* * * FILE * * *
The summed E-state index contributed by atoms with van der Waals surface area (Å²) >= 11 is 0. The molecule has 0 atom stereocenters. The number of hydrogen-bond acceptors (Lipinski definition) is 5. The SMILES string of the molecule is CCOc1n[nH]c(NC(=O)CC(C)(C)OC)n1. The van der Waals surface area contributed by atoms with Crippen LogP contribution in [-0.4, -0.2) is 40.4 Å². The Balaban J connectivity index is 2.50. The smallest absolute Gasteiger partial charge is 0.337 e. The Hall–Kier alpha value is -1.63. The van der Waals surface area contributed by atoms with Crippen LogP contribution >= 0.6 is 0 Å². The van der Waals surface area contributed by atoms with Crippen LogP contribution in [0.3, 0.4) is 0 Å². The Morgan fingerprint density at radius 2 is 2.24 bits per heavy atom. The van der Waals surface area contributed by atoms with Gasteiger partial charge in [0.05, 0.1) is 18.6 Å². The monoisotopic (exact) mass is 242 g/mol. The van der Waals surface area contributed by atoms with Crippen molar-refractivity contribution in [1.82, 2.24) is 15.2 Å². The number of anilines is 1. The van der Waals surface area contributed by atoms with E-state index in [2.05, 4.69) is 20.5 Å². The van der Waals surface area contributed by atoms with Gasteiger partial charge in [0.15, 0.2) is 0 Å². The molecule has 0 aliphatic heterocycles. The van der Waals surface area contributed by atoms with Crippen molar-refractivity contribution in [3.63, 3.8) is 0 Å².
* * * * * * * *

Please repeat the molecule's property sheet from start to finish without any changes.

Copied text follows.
The summed E-state index contributed by atoms with van der Waals surface area (Å²) >= 11 is 0. The molecule has 0 atom stereocenters. The number of hydrogen-bond acceptors (Lipinski definition) is 5. The SMILES string of the molecule is CCOc1n[nH]c(NC(=O)CC(C)(C)OC)n1. The van der Waals surface area contributed by atoms with Crippen LogP contribution in [-0.4, -0.2) is 40.4 Å². The Balaban J connectivity index is 2.50. The smallest absolute Gasteiger partial charge is 0.337 e. The Hall–Kier alpha value is -1.63. The van der Waals surface area contributed by atoms with Crippen LogP contribution >= 0.6 is 0 Å². The van der Waals surface area contributed by atoms with Crippen LogP contribution in [0.3, 0.4) is 0 Å². The Morgan fingerprint density at radius 2 is 2.24 bits per heavy atom. The van der Waals surface area contributed by atoms with Gasteiger partial charge in [0.05, 0.1) is 18.6 Å². The monoisotopic (exact) mass is 242 g/mol. The van der Waals surface area contributed by atoms with Crippen molar-refractivity contribution in [1.82, 2.24) is 15.2 Å². The number of anilines is 1. The van der Waals surface area contributed by atoms with E-state index in [2.05, 4.69) is 20.5 Å². The van der Waals surface area contributed by atoms with Gasteiger partial charge in [0.15, 0.2) is 0 Å². The molecule has 0 aliphatic heterocycles. The van der Waals surface area contributed by atoms with Crippen molar-refractivity contribution in [3.63, 3.8) is 0 Å².